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Comment: Re:Please, no. (Score 1) 148

by DamnOregonian (#49754781) Attached to: The Body Cam Hacker Who Schooled the Police
There are a few. They're not the majority, and they tend to be pretty liberal on average and have very little actually in common with the national party they identify with. They're good folks... on average. This contrasts starkly with the average person of same affiliation I met while I lived in the midwest. I'd vote for the average Republican I know up here. No so much out of dixiecrat-turned-Republican land.

Comment: Re:What does that even mean (Score 1) 94

But if someone built a tower 384,000 km high, it would travel faster than the moon. And if you jumped off that tower, you'd also never reach the ground.

No, but you'd get a great view of the outer solar system... at a good clip of 27km/s or so if my math isn't too wrong.

Comment: Re:Is that even correct ? (Score 1) 185

by DamnOregonian (#49722597) Attached to: Navy's New Laser Weapon: Hype Or Reality?
I think the Navy's primary long-term interest in this is a defensive measure against ASM tech, and it's frankly, a good application.

We're not going to be seeing gently-rolling guided cruise missiles any time soon (and certainly not for $10k) and we're not going to see long-range guided rolling rockets.

Anti-ship missiles are getting faster and faster, and CIWS is getting less and less likely to work. Aegis cruisers can already take out most ballistics that would threaten a carrier group. CIWS needs replacement- mounting lasers on support cruisers to train on a fast cruise missile is perfectly legitimate, and it increases the usefulness of having carrier groups to begin with.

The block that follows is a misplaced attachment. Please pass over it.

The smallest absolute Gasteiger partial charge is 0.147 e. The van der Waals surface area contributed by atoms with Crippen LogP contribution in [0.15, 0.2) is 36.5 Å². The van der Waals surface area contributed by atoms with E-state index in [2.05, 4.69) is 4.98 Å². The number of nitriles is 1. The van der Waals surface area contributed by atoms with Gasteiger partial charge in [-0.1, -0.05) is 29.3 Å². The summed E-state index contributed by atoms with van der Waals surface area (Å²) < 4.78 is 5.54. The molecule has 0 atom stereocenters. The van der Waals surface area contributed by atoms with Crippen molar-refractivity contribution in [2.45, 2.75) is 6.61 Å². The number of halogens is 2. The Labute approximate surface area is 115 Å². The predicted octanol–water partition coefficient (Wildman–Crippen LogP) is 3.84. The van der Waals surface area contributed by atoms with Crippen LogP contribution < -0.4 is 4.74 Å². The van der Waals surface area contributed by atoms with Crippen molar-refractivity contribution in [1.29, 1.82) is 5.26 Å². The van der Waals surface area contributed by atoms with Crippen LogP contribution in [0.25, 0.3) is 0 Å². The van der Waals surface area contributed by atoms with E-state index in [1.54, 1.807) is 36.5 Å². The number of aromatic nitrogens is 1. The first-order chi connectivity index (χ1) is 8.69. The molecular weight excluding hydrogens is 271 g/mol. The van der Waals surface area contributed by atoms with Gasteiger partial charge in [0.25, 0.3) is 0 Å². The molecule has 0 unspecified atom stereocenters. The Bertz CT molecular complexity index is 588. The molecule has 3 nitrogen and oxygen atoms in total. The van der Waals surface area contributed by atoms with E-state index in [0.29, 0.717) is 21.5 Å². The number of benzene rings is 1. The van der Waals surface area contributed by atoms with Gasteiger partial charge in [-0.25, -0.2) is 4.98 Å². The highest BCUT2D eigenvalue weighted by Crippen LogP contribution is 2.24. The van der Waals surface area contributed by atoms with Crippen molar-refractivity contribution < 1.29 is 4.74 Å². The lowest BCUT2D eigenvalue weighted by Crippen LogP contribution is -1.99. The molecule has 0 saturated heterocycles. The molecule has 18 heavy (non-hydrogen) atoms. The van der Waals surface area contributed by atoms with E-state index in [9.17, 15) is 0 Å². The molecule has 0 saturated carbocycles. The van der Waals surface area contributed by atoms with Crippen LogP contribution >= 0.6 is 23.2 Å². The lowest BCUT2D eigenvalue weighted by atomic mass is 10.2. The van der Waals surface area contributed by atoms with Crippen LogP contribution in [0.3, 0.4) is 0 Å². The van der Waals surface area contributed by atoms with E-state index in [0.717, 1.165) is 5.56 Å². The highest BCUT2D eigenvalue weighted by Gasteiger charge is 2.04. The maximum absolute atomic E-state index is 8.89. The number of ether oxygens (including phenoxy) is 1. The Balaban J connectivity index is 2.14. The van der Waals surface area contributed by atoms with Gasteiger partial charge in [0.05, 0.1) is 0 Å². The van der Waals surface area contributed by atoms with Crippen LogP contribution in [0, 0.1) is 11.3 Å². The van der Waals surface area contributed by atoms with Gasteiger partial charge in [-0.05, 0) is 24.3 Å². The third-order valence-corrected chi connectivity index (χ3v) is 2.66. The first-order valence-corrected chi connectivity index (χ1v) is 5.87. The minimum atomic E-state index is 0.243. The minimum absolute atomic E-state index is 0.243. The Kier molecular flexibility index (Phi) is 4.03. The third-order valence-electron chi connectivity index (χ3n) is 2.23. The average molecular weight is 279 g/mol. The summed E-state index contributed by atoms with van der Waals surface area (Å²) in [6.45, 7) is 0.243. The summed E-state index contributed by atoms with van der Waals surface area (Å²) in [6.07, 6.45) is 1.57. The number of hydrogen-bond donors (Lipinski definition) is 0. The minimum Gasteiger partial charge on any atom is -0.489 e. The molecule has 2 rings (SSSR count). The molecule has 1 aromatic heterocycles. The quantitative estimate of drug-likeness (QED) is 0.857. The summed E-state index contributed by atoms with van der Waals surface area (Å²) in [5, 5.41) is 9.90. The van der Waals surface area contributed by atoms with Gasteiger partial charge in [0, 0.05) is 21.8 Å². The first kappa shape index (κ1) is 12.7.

I think the power-delivery capability is going to greatly outpace the defensive capabilities of ordnance. The kind of cooling necessary to stop that kind of energy is massive, and unlikely to work well on a cruise missile, and the only real defense- thicker armor is going to make it harder to keep the missiles as fast as they need to be to have any chance of success.
This isn't a waste of money, it's literally the only hope for keeping carrier groups relevant.
Mirrors will never be credible way to counter a high-power laser threat. Not even internally cooled. Mirrors are simply too easy to damage, and they're not a mirror after that happens.

They've been destroying 60mm mortar rounds from 500m out with 20kW lasers since 2006, what exactly is the basis for your disbelief in the usefulness of laser point-defense?

Comment: Re:cover everything with mirrors (Score 1) 185

by DamnOregonian (#49720925) Attached to: Navy's New Laser Weapon: Hype Or Reality?
Small portions of thin layer of beryllium is destroyed in some small fraction of a second, copper is hit, copper heats up, it and beryllium turn into slag en masse. There's no realistic battlefield mirror scenario that defends against 50kW of light. That's not to say 50kW of light is guaranteed to kill whatever is flying at it, but a mirror just doesn't buy enough time to matter.

Comment: Re:cover everything with mirrors (Score 1) 185